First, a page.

Doncaster Borough Council – How To Sue For Compensation

This guide explores the concept of what makes a valid claim against Doncaster Borough Council.

claim against doncaster borough council
A guide about what could make a valid claim against Doncaster Borough Council

To claim against a local council, you would need to provide evidence that your injuries and losses are a direct result of a breach of their duty of care. This guide will explain what duty of care means in regards to a local council and how you could prove their negligence when it comes to an accident. 

Making a claim could be made much easier by having a solicitor help your case. If you get in touch with our advisors for free legal advice, and they find you have a strong claim, they could connect you with a solicitor from our panel. However, you’ll be under no obligation to proceed with our services if you contact us. 

Our advisors are available 24/7. You can:

Select a Section

  1. Could I Claim Compensation Against The Council For Personal Injury?
  2. Making A Data Breach Compensation Claim Against A Council
  3. Breaking Down Housing Disrepair Claims Against The Local Council
  4. Can I Make A No Win No Fee Claim Against Doncaster Borough Council?
  5. The Time Limit To Make A Claim
  6. Get Advice On A Potential Claim Against Doncaster Borough Council
  7. More Resources On Making A Claim Against Doncaster Borough Council

Could I Claim Compensation Against The Council For Personal Injury?

It is possible to claim compensation against a council for a personal injury, though you would need to prove that they had breached their duty of care towards you. In regards to personal injury, a duty of care entails taking all reasonably practicable steps to keep people safe.

For local councils, this means they are obligated by the Occupiers’ Liability Act 1957 to keep members of the public from unreasonable harm when visiting their property. If this duty of care is breached, leading to your accident and injury, this is when you could claim against them.

Council-controlled property covers a variety of spaces such as certain parks and public walkways. Due to their wide reach, it’s possible to suffer a personal injury on council property in various ways. 

For example, you could suffer from lacerations after tripping over barbed wire on council-controlled land. If the council was aware the barbed wire was a hazard and had not rectified it in a reasonable amount of time, you could claim compensation from them. 

Potential Personal Injury Compensation Payouts

In this section, we will look at different potential compensation amounts attached to injuries. These figures are from the Judicial College Guidelines, which is a publication legal professionals use to help value injuries for claims. 

InjurySeverityAmountNotes
LegModerate£26,050 to £36,790This could cover injuries such as multiple breaks or severe crushing injuries, generally to a single limb. Other considerations could include; the extent of treatment undertaken, the risk of degenerative changes, and any knee instability.
Eye Minor£3,710 to £8,200This could cover injuries such as being struck in the eye or over-exposure to fumes. It could also cover injuries such as the eye being contaminated, causing pain and some temporary issues with sight.
NeckModerate (i)£23,460 to £36,120This could cover injuries such as fractures or dislocations. It could also include chronic conditions that cause impaired function and a limit on regular activities.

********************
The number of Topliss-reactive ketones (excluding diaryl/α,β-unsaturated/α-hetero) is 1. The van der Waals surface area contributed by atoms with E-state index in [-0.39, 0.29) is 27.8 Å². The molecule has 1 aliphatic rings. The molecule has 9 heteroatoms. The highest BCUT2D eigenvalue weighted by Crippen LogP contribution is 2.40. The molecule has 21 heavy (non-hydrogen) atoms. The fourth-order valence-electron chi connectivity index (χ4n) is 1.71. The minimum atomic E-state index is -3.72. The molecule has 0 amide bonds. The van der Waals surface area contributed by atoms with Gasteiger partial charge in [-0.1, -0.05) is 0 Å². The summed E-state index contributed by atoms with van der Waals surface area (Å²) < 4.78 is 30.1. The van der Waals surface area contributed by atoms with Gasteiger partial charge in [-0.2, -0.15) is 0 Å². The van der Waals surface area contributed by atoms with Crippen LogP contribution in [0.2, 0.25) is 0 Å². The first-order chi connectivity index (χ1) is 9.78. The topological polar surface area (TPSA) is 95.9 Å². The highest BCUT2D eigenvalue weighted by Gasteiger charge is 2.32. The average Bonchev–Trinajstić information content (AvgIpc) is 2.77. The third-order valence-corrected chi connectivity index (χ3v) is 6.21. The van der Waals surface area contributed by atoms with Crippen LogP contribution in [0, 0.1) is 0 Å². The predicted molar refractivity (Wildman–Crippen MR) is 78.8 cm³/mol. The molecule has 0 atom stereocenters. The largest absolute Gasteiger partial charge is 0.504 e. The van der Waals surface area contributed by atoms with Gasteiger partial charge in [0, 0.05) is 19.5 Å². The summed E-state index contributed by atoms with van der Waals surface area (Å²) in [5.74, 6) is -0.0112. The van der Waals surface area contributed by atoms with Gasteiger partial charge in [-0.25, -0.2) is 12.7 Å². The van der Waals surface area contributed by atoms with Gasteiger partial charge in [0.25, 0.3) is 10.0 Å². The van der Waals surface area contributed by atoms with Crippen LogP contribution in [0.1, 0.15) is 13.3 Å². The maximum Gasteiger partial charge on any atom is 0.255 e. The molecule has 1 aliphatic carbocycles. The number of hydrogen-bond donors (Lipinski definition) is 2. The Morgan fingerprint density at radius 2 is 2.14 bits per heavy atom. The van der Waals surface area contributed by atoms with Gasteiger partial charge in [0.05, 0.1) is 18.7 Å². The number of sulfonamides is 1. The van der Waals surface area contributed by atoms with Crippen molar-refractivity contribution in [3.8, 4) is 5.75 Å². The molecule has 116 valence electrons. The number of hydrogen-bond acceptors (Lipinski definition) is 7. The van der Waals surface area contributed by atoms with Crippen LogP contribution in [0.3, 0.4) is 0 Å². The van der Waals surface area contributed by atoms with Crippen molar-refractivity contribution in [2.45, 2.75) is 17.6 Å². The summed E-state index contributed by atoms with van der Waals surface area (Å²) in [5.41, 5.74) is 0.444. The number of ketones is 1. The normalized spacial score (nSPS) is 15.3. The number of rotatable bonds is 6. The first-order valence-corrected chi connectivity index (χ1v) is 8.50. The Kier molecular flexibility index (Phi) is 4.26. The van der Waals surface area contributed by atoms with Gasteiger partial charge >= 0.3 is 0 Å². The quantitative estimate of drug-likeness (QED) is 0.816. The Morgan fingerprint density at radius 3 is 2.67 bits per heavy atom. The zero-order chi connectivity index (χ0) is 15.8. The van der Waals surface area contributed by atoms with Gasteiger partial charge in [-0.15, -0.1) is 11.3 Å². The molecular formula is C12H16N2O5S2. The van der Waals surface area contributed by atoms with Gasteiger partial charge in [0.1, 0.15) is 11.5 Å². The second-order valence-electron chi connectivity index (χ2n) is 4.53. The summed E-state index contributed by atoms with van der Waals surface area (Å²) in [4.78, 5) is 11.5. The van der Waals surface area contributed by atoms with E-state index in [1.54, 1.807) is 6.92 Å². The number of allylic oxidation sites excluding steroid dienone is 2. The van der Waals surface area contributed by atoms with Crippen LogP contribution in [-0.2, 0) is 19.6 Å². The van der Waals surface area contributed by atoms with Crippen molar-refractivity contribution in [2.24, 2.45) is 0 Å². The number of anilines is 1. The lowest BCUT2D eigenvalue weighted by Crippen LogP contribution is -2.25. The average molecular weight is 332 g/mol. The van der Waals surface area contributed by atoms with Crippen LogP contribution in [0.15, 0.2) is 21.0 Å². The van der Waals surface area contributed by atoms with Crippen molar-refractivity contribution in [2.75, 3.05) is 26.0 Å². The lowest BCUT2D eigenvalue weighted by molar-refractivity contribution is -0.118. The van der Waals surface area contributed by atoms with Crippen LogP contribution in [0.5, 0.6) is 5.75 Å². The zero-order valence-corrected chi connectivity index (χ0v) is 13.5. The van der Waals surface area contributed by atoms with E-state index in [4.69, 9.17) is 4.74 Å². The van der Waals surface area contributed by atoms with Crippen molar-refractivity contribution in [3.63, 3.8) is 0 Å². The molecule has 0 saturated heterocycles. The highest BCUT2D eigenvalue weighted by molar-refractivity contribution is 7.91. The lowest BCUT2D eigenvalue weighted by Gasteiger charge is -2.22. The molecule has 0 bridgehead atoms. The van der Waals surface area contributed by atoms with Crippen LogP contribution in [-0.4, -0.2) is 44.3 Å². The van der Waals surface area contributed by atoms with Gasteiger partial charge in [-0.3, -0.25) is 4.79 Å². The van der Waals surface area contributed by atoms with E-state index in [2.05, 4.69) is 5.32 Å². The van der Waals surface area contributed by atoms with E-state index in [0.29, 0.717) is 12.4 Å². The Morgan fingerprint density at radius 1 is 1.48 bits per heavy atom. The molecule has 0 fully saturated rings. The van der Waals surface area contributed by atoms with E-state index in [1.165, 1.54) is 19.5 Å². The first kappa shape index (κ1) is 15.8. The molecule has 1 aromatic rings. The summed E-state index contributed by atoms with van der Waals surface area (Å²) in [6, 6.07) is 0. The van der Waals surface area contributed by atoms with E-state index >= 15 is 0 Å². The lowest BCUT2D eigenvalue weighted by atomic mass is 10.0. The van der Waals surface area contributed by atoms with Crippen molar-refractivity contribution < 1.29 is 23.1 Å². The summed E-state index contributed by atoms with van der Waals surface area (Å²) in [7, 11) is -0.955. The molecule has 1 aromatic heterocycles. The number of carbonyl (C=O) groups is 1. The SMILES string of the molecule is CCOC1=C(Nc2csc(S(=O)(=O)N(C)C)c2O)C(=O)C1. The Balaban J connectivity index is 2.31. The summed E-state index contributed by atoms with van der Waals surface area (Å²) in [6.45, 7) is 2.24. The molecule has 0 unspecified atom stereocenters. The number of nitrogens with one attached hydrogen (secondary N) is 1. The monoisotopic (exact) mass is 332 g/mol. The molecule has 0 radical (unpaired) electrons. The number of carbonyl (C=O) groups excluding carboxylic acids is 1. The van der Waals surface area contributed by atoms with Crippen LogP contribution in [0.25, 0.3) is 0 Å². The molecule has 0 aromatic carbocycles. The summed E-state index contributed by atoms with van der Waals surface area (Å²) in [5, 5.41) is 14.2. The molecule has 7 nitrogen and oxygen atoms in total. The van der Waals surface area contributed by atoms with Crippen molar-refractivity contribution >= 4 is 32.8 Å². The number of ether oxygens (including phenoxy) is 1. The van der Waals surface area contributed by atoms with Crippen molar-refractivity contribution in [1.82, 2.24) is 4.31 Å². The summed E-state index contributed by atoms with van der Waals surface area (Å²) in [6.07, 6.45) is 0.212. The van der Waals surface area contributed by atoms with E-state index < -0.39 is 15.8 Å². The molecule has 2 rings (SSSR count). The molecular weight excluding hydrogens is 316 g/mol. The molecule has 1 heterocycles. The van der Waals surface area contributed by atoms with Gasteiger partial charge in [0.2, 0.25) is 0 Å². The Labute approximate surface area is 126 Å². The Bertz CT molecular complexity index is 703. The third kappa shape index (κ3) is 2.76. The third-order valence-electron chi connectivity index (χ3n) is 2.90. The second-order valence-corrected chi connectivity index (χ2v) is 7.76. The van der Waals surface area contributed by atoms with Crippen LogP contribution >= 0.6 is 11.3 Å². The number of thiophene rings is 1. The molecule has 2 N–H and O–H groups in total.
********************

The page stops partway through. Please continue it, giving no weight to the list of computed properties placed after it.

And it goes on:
BackSevere (ii)£69,600 to £82,980This could cover injuries such as nerve root damage with an associated loss of sensation, impaired mobility or sexual difficulties.
Clavicle(e)£4,830 to £11,490This covers clavicle fractures. Considerations include: extent of the fracture, level of disability and any lasting symptoms.
Pelvis & HipLesser (i)£3,710 to £11,820This could cover injuries that leave little to no lasting disability, or a complete recovery has been made within 2 years.
HandSerious£27,220 to £58,100This could cover injuries such as the amputation of fingers that have left the hand at around 50% functionality.
AnkleVery Severe£46,980 to £65,420This could cover injuries such as severe and complicated fractures with extensive soft tissue damage. It could also cover injuries that have resulted in deformity or lead to a risk of future leg amputation.
KneeSevere (ii)£48,920 to £65,440This could cover injuries such as a leg fracture that extends to the knee joint. This is likely to cause constant pain, limited movement and possible osteoarthritis.
ToeSerious£9,010 to £12,900This could cover injuries such as the fracture or crush of two or more toes, causing permanent disability in the form of pain or scarring.

Compensation for mental and physical injuries is known as general damages.

You could also be awarded special damages as part of your compensation. Special damages are awarded for any financial losses that your injuries have caused. Some examples of what you could claim for can include:

  • Travel expenses (such as to and from the hospital)
  • Adjustments to the home (if you’ve suffered a disability)
  • Medical treatments not covered by the NHS
  • Loss of earnings

You need to provide evidence of costs to claim special damages. For example, this could include payslips to show loss of earnings or receipts for travel expenses. 

If you have evidence that justifies a claim against Doncaster Borough Council, why not get in touch?

Making A Data Breach Compensation Claim Against A Council

Here are some useful definitions in regards to data breaches:

  • A data breach is a breach of security causing the loss, destruction, disclosure, alteration of or access to personal information. Personal data is information that can identify you; for example, your name or a photograph of you.